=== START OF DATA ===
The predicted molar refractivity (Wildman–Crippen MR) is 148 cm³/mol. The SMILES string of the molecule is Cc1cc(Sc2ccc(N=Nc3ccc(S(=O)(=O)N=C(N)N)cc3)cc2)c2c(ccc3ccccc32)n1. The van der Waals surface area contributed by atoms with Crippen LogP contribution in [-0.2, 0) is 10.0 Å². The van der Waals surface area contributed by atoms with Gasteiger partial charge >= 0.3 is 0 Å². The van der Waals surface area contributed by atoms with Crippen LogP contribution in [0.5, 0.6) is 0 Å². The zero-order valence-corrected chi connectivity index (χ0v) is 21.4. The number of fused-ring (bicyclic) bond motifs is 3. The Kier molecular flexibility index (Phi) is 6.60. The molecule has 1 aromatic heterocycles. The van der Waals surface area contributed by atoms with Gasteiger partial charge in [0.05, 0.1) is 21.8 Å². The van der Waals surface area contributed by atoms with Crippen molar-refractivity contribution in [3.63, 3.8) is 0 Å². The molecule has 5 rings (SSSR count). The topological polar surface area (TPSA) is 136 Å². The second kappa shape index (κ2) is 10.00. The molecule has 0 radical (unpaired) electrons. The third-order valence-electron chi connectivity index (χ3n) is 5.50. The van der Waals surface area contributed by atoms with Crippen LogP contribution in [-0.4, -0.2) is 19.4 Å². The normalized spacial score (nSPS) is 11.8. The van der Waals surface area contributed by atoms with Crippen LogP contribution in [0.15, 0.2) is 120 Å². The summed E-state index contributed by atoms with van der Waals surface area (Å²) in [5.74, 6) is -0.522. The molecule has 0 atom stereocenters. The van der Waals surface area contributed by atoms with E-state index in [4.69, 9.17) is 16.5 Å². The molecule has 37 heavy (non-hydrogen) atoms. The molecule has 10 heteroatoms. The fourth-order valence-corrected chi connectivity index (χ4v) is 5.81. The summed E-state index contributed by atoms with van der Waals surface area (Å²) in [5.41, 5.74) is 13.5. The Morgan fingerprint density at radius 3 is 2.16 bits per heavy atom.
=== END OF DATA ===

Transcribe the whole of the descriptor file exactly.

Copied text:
The predicted molar refractivity (Wildman–Crippen MR) is 148 cm³/mol. The SMILES string of the molecule is Cc1cc(Sc2ccc(N=Nc3ccc(S(=O)(=O)N=C(N)N)cc3)cc2)c2c(ccc3ccccc32)n1. The van der Waals surface area contributed by atoms with Crippen LogP contribution in [-0.2, 0) is 10.0 Å². The van der Waals surface area contributed by atoms with Gasteiger partial charge >= 0.3 is 0 Å². The van der Waals surface area contributed by atoms with Crippen LogP contribution in [0.5, 0.6) is 0 Å². The zero-order valence-corrected chi connectivity index (χ0v) is 21.4. The number of fused-ring (bicyclic) bond motifs is 3. The Kier molecular flexibility index (Phi) is 6.60. The molecule has 1 aromatic heterocycles. The van der Waals surface area contributed by atoms with Gasteiger partial charge in [0.05, 0.1) is 21.8 Å². The van der Waals surface area contributed by atoms with Crippen molar-refractivity contribution in [3.63, 3.8) is 0 Å². The molecule has 5 rings (SSSR count). The topological polar surface area (TPSA) is 136 Å². The second kappa shape index (κ2) is 10.00. The molecule has 0 radical (unpaired) electrons. The third-order valence-electron chi connectivity index (χ3n) is 5.50. The van der Waals surface area contributed by atoms with Crippen LogP contribution in [-0.4, -0.2) is 19.4 Å². The normalized spacial score (nSPS) is 11.8. The van der Waals surface area contributed by atoms with Crippen LogP contribution in [0.15, 0.2) is 120 Å². The summed E-state index contributed by atoms with van der Waals surface area (Å²) in [5.74, 6) is -0.522. The molecule has 0 atom stereocenters. The van der Waals surface area contributed by atoms with E-state index in [4.69, 9.17) is 16.5 Å². The molecule has 37 heavy (non-hydrogen) atoms. The molecule has 10 heteroatoms. The fourth-order valence-corrected chi connectivity index (χ4v) is 5.81. The summed E-state index contributed by atoms with van der Waals surface area (Å²) in [5.41, 5.74) is 13.5. The Morgan fingerprint density at radius 3 is 2.16 bits per heavy atom.